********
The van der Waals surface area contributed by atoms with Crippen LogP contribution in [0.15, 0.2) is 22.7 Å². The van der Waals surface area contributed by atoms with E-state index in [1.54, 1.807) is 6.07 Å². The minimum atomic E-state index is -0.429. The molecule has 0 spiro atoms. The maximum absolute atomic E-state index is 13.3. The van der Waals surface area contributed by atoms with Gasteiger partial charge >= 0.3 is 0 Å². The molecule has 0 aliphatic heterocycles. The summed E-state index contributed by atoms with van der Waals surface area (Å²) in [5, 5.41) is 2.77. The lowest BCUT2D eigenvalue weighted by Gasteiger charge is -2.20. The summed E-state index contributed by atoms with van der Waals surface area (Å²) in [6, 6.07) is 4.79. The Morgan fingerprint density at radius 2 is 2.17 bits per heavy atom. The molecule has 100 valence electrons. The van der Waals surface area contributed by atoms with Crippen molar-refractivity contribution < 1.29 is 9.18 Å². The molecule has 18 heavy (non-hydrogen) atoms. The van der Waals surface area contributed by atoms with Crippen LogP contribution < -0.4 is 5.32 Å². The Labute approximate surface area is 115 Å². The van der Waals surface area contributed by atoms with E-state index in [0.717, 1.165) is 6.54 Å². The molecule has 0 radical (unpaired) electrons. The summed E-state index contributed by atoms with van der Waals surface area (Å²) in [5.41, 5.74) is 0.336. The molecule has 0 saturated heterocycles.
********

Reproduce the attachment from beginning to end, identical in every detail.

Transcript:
The van der Waals surface area contributed by atoms with Crippen LogP contribution in [0.15, 0.2) is 22.7 Å². The van der Waals surface area contributed by atoms with E-state index in [1.54, 1.807) is 6.07 Å². The minimum atomic E-state index is -0.429. The molecule has 0 spiro atoms. The maximum absolute atomic E-state index is 13.3. The van der Waals surface area contributed by atoms with Gasteiger partial charge >= 0.3 is 0 Å². The molecule has 0 aliphatic heterocycles. The summed E-state index contributed by atoms with van der Waals surface area (Å²) in [5, 5.41) is 2.77. The lowest BCUT2D eigenvalue weighted by Gasteiger charge is -2.20. The summed E-state index contributed by atoms with van der Waals surface area (Å²) in [6, 6.07) is 4.79. The Morgan fingerprint density at radius 2 is 2.17 bits per heavy atom. The molecule has 100 valence electrons. The van der Waals surface area contributed by atoms with Crippen molar-refractivity contribution < 1.29 is 9.18 Å². The molecule has 18 heavy (non-hydrogen) atoms. The van der Waals surface area contributed by atoms with Crippen LogP contribution < -0.4 is 5.32 Å². The Labute approximate surface area is 115 Å². The van der Waals surface area contributed by atoms with E-state index in [0.717, 1.165) is 6.54 Å². The molecule has 0 radical (unpaired) electrons. The summed E-state index contributed by atoms with van der Waals surface area (Å²) in [5.41, 5.74) is 0.336. The molecule has 0 saturated heterocycles.